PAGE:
The Department of Health Care Policy & Financing is currently partnering with the Statewide network of Region Collaborative Care Organizations (RCCO)s in a two-year proof-of-concept period to test what implementation would look like. Currently the Opportunity Project Team is creating implementation strategies for the Family Formation life stage period from conception to birth in seven diverse communities throughout Colorado (Figure 3). The seven communities were selected to represent the diverse geography and populations in Colorado, and each community was specifically selected to show the positive effects of integrated, social service delivery from both a cost savings and health outcomes perspectives. Each community also has a unique set of partners given their local dynamics. Up to now, The Colorado Opportunity Project has more than 50 state, county and/or local community partners participating.

Figure 3

Opportunity Liaisons were brought in to work in each of the seven RCCOs to create new systems and lift up existing processes that support a comprehensive health care delivery system through increased utilization of our evidence-based interventions. The indicators within the Family Formation life stage being elevated within these communities are: rate of Low Birth Weight, the % FPL of the household, presence of maternal depression, intendedness of the pregnancy, number of parents/caregivers in the household and Early screening and intervention - maternal. Evidence-based interventions, such as home visitation, TANF and Earned-Income Tax Credit (EITC) are being aligned within our focus communities to create a trajectory for economic success into the next life stage: Early Childhood.

The Opportunity Project team is working to increase referral, enrollment and utilization for our evidence-based interventions within our focus communities to be administered through our Accountable Care Collaborative (ACC). The Opportunity framework supports the evidence-based interventions within the Family Formation (conception to birth) life stage. The Project seeks to create packages of preventive health and social services in a data-driven, meaningful way to establish a family-centric path to self-sufficiency and economic opportunity. Clients are connected with additional resources and better coordination of care along the continuum of the life stage.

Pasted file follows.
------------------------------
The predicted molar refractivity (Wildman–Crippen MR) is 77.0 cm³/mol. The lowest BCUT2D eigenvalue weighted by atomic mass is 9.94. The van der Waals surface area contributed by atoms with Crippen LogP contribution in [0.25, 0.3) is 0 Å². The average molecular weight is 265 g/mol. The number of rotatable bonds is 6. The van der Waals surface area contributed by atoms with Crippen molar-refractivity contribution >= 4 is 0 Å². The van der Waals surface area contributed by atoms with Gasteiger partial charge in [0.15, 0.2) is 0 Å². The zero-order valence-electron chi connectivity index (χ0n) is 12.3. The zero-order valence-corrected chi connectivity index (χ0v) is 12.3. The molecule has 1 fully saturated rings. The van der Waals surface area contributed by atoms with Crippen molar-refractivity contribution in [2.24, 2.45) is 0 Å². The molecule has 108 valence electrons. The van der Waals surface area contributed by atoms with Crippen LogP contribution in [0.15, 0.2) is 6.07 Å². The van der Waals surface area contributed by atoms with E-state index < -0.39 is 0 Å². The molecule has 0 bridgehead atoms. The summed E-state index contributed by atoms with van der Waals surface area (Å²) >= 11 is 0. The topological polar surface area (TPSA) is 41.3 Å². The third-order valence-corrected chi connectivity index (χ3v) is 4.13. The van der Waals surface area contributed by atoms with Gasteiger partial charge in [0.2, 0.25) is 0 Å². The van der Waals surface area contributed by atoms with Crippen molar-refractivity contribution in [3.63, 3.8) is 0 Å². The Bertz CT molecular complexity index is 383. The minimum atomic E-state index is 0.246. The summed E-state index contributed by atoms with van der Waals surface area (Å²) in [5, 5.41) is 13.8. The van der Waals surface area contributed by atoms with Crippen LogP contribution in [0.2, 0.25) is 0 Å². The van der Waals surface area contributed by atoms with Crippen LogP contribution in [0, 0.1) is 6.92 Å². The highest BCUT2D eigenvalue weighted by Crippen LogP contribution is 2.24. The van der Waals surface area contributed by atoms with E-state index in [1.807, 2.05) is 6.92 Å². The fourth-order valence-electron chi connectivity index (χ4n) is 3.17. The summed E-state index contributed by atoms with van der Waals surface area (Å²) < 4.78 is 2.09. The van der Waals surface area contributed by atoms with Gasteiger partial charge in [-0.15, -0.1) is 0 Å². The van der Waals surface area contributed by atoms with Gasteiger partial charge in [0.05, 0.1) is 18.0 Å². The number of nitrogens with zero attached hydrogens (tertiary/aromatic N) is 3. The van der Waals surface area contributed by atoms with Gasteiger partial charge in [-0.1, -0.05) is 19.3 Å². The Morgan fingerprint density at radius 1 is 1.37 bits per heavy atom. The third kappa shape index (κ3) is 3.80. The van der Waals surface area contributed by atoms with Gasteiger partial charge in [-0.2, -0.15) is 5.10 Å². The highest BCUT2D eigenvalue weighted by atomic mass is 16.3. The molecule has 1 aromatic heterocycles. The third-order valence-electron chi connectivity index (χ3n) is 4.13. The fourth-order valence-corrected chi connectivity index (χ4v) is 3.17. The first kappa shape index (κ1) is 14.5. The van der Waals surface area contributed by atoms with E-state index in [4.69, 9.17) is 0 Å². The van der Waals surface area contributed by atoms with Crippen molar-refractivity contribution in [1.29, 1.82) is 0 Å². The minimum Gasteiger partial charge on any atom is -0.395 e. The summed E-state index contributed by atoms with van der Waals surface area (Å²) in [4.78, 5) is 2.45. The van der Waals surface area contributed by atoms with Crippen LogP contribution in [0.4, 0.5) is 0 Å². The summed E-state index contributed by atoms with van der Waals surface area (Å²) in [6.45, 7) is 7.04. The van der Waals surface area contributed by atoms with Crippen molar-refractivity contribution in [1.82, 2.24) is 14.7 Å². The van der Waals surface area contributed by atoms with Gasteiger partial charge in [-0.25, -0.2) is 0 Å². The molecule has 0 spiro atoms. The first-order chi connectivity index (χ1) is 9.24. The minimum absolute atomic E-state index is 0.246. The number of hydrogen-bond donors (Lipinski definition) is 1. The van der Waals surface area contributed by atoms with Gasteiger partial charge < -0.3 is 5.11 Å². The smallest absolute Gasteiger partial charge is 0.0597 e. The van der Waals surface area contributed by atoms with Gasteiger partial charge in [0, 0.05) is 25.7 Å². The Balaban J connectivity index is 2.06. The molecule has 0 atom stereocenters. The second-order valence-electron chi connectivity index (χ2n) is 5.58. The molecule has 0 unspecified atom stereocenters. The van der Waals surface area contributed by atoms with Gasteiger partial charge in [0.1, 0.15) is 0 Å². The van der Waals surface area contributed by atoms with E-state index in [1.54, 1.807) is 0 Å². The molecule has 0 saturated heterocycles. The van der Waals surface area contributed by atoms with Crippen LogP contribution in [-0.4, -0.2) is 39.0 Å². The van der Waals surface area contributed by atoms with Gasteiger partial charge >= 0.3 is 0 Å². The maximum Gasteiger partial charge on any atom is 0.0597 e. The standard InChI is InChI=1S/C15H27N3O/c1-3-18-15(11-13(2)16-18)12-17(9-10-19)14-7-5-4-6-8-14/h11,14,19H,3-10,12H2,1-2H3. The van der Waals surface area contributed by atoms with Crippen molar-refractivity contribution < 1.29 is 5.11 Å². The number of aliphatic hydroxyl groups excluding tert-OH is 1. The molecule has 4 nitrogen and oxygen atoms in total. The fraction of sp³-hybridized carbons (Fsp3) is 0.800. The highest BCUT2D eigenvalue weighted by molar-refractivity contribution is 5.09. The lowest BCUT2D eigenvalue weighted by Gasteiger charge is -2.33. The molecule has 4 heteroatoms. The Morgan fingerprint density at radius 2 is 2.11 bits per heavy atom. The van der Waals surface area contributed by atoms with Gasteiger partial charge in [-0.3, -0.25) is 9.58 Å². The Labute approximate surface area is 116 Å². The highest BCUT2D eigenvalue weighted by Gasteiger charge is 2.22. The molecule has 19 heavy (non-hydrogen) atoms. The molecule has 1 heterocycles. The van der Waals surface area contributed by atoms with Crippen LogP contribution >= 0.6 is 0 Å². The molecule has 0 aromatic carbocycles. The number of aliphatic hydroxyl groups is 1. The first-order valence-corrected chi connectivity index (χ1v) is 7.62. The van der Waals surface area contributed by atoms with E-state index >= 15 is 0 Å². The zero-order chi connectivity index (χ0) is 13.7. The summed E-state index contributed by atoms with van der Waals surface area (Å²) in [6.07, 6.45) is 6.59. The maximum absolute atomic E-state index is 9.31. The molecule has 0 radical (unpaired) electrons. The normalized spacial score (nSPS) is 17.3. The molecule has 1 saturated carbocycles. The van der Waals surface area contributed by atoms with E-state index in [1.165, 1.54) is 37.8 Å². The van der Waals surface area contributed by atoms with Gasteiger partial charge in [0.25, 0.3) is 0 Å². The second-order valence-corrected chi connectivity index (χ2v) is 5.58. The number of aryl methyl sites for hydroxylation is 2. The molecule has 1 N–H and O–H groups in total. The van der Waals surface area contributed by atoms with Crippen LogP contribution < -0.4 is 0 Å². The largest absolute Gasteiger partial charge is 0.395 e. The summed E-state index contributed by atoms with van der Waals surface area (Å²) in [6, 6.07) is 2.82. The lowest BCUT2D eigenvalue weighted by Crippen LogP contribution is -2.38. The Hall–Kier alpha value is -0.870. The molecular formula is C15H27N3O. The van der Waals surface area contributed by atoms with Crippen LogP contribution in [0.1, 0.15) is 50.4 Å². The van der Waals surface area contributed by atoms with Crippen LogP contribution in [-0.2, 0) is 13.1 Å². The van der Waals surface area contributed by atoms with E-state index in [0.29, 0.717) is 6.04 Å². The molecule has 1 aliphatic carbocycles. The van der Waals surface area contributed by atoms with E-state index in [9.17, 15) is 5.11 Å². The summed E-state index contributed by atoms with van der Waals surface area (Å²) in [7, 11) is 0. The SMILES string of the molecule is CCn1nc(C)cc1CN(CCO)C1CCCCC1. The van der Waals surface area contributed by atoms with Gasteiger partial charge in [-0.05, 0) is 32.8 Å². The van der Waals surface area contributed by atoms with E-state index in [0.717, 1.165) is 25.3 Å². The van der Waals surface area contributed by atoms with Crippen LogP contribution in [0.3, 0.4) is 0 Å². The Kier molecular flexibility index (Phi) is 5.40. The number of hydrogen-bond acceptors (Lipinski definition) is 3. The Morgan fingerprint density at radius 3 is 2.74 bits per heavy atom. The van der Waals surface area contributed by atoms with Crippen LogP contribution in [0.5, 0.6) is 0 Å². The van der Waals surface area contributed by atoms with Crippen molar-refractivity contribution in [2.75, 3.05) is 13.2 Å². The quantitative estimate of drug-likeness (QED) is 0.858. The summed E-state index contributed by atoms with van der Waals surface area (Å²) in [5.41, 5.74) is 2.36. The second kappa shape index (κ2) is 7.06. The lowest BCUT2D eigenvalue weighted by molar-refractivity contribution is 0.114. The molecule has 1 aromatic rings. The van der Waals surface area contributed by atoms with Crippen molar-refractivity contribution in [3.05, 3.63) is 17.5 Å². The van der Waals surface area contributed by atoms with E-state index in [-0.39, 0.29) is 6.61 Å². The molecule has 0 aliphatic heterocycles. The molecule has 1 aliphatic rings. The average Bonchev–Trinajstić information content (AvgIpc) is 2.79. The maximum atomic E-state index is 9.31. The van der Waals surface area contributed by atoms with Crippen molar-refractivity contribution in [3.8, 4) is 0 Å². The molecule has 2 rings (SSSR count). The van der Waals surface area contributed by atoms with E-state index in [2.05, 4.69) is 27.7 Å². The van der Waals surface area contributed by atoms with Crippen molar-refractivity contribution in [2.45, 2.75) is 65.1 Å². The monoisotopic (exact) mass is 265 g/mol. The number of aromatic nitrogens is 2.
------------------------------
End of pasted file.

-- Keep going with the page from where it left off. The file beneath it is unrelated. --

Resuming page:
The Project seeks to create packages of preventive health and social services in a data-driven, meaningful way to establish a family-centric path to self-sufficiency and economic opportunity. Clients are connected with additional resources and better coordination of care along the continuum of the life stage.

The Focus Communities and Their Projects

The Accountable Care Collaborative (ACC) is the Medicaid Health care delivery system. The focus of the work of the Opportunity Liaisons is to create a structure within the ACC that not only incorporates the social determinants of health into the current delivery system but more importantly creates a model can be sustained and evolved over time.

Project Partners and Steering Committee Members

  • Department of Health Care Policy and Financing
  • Department of Public Health and Environment
  • Department of Human Services
  • Governor’s Office
  • Invest in Kids
  • Department of Labor and Employment
  • Department of Corrections
  • Workforce Development
  • Department of Higher Education
  • Laura and John Arnold Foundation’s (LIAF) Evidence-Based Policy and Innovation Division
  • Results First Initiative
  • Blueprints for Healthy Youth Development
  • Reach Out and Reach
  • Hunger Free Colorado

More Information

  • Colorado Opportunity Project Fact Sheet (coming soon)
  • Colorado Opportunity Project Framework (coming soon)

Additional Resources

Project Contact

Please continue to check this webpage for Colorado Opportunity Project updates. Should you have additional questions please contact:

Murielle Romine, MPH
Colorado Opportunity Project Manager
Department of Health Care Policy & Financing
ColoradoOpportunityProject@state.co.us